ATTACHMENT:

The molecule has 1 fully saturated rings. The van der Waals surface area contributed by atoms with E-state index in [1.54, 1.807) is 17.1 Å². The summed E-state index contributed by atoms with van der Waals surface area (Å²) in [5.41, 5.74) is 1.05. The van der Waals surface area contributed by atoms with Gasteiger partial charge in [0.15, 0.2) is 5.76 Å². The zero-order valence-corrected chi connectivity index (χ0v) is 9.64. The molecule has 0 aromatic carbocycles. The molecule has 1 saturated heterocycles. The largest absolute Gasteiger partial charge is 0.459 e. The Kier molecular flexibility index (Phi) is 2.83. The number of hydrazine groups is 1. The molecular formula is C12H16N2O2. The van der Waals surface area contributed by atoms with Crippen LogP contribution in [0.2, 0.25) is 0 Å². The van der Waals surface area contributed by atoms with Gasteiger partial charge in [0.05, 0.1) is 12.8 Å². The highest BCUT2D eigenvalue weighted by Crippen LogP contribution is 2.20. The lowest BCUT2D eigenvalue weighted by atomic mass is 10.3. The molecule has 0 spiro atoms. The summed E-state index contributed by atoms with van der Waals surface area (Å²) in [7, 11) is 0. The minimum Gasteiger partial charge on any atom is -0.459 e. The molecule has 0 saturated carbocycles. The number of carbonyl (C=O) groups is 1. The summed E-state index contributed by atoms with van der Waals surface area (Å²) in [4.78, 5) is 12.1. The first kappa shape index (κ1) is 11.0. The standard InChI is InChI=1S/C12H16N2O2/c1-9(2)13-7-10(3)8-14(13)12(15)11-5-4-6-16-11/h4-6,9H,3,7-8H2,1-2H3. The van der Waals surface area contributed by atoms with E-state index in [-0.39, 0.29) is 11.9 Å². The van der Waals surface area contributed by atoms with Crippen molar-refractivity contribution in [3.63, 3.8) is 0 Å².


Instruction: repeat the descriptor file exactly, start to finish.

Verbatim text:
The molecule has 1 fully saturated rings. The van der Waals surface area contributed by atoms with E-state index in [1.54, 1.807) is 17.1 Å². The summed E-state index contributed by atoms with van der Waals surface area (Å²) in [5.41, 5.74) is 1.05. The van der Waals surface area contributed by atoms with Gasteiger partial charge in [0.15, 0.2) is 5.76 Å². The zero-order valence-corrected chi connectivity index (χ0v) is 9.64. The molecule has 0 aromatic carbocycles. The molecule has 1 saturated heterocycles. The largest absolute Gasteiger partial charge is 0.459 e. The Kier molecular flexibility index (Phi) is 2.83. The number of hydrazine groups is 1. The molecular formula is C12H16N2O2. The van der Waals surface area contributed by atoms with Crippen LogP contribution in [0.2, 0.25) is 0 Å². The van der Waals surface area contributed by atoms with Gasteiger partial charge in [0.05, 0.1) is 12.8 Å². The highest BCUT2D eigenvalue weighted by Crippen LogP contribution is 2.20. The lowest BCUT2D eigenvalue weighted by atomic mass is 10.3. The molecule has 0 spiro atoms. The summed E-state index contributed by atoms with van der Waals surface area (Å²) in [7, 11) is 0. The minimum Gasteiger partial charge on any atom is -0.459 e. The molecule has 0 saturated carbocycles. The number of carbonyl (C=O) groups is 1. The summed E-state index contributed by atoms with van der Waals surface area (Å²) in [4.78, 5) is 12.1. The first kappa shape index (κ1) is 11.0. The standard InChI is InChI=1S/C12H16N2O2/c1-9(2)13-7-10(3)8-14(13)12(15)11-5-4-6-16-11/h4-6,9H,3,7-8H2,1-2H3. The van der Waals surface area contributed by atoms with E-state index in [-0.39, 0.29) is 11.9 Å². The van der Waals surface area contributed by atoms with Crippen molar-refractivity contribution in [3.63, 3.8) is 0 Å².